How to be a Relentless Competitor

By Enio Sacilotto, Assistant Coach of the Victoria Royals & President of International Hockey Camps

"It takes no ability to give effort"

When we think of a competitive athlete we think of people like Milan Lucic of the Edmonton Oilers & Brendan Gallagher of the Montreal Canadiens. These players play the game with a passionate heart that will let nothing get in their way. They leave everything they have on the playing or practise field all the time. They never give up no matter what, they are relentless. A relentless competitor is determined, ferocious, uncompromising, unrelenting and unstoppable! This article is for players who want to learn to be a relentless competitor and for coaches and parents who want to help them get there!

Relentless competitors, have grit and guts, they never give in or burn out, they have the intestinal fortitude to win every race, every battle and do their all to win every game. They are mentally strong and overcome every criticism, challenge, setback or obstacle that come their way. They keep their eye on the ultimate goal, they do not dwell on the negative. Rather they look for solutions and just keep on ploughing through.

To be relentless competitor one must look at the overall picture, it is not a one time, one game, one practise thing, it is an attitude that is brought to every practise, game, and season, it is a consistent attitude.

The good news is that becoming a relentless competitor is a learned skill. It is important to note that the drive to be relentless must come from within yourself. This is true for any level, gender or age of the athlete. Parents, coaches, mentors, teammates or anyone outside yourself cannot make you into a relentless competitor!

Here are 7 things that you can do to help you learn and develop the skill of a relentless competitor:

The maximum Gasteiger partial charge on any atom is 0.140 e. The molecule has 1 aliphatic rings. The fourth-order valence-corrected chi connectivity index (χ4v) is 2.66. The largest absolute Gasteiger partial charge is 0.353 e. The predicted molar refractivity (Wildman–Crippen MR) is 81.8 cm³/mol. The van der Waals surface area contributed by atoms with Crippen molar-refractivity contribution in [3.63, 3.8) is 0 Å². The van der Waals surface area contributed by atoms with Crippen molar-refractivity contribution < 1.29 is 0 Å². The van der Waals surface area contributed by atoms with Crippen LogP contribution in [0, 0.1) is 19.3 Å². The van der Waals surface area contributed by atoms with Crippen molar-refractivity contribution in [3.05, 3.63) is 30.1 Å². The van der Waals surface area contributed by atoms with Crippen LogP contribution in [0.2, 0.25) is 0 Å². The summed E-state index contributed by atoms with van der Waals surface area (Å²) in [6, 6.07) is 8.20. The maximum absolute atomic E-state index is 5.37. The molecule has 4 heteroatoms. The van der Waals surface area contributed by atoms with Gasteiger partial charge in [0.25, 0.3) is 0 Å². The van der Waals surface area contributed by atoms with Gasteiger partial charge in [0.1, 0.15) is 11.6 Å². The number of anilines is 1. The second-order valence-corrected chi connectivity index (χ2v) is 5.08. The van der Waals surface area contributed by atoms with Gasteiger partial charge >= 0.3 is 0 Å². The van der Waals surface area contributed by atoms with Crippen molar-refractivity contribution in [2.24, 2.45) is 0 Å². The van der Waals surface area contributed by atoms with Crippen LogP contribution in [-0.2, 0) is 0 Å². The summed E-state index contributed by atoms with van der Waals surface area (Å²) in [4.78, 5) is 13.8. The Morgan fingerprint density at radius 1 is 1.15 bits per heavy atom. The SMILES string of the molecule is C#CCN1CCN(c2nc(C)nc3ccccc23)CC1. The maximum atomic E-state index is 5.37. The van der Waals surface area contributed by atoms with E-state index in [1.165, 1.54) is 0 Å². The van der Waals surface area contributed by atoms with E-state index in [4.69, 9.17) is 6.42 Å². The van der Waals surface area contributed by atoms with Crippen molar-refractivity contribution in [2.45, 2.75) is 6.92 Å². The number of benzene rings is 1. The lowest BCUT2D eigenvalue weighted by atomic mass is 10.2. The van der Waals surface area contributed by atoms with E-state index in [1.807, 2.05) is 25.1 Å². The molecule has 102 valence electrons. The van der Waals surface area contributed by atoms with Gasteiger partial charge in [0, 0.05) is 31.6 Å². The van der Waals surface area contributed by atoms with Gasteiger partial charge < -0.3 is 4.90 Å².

1. Passion

You have to find something that you love! When you find what you love, you will develop a passion for it! In our case it is hockey but can be any sport or activity. Passion gives a feeling of enthusiasm and excitement about practising, training, playing games, and helps build your desire and devotion. Playing and practising with passion will eliminate your fears and help you to go into the danger areas, compete for pucks and do things above and beyond what you expect. Dan Coyle, author of the book, “The Talent Code: Greatness isn’t born. It’s Grown,” says passion works in your brain like rocket fuel. It makes learning fast and fun. It helps you determine why you are playing and gets you excited!

2. Set Goals 

You need to take the time to think about what they you want as all relentless competitors are goal driven! It is best once you establish your goals to write them down on paper. The S.M.A.R.T. system is a very good formula to use for setting goals. Your goal must be:

  • Specific – know exactly what you want.
  • Measurable – you have to find a way to measure your goal this way you will know your progress, examples could be how many times you hit the target in your shooting practise.
  • Attitude – you have to be willing to put the time in and do the work, it is all about your attitude.
  • Realistic – the goal must be do-able, you have to develop a realistic plan that you can live up too, slightly stretch yourself!
  • Timed – have a clear target date as to when you intend to reach your goal.

When you have planned goals you can re-evaluate and make changes as you go. By setting YOUR own goals (not by coaches or parents) you will go for them with a firm COMMITMENT!

3. Commitment Contract

Make a deal with yourself. To even further firm up your commitment to be a relentless competitor, you can think about some of the things you need to do at practises and games. You can do this exercise for a segment of the season or a whole season or a playoff run. Promise yourself you are going to do the things you say you are going to do. Pick 4 to 6 things, write them down in the form of a contract.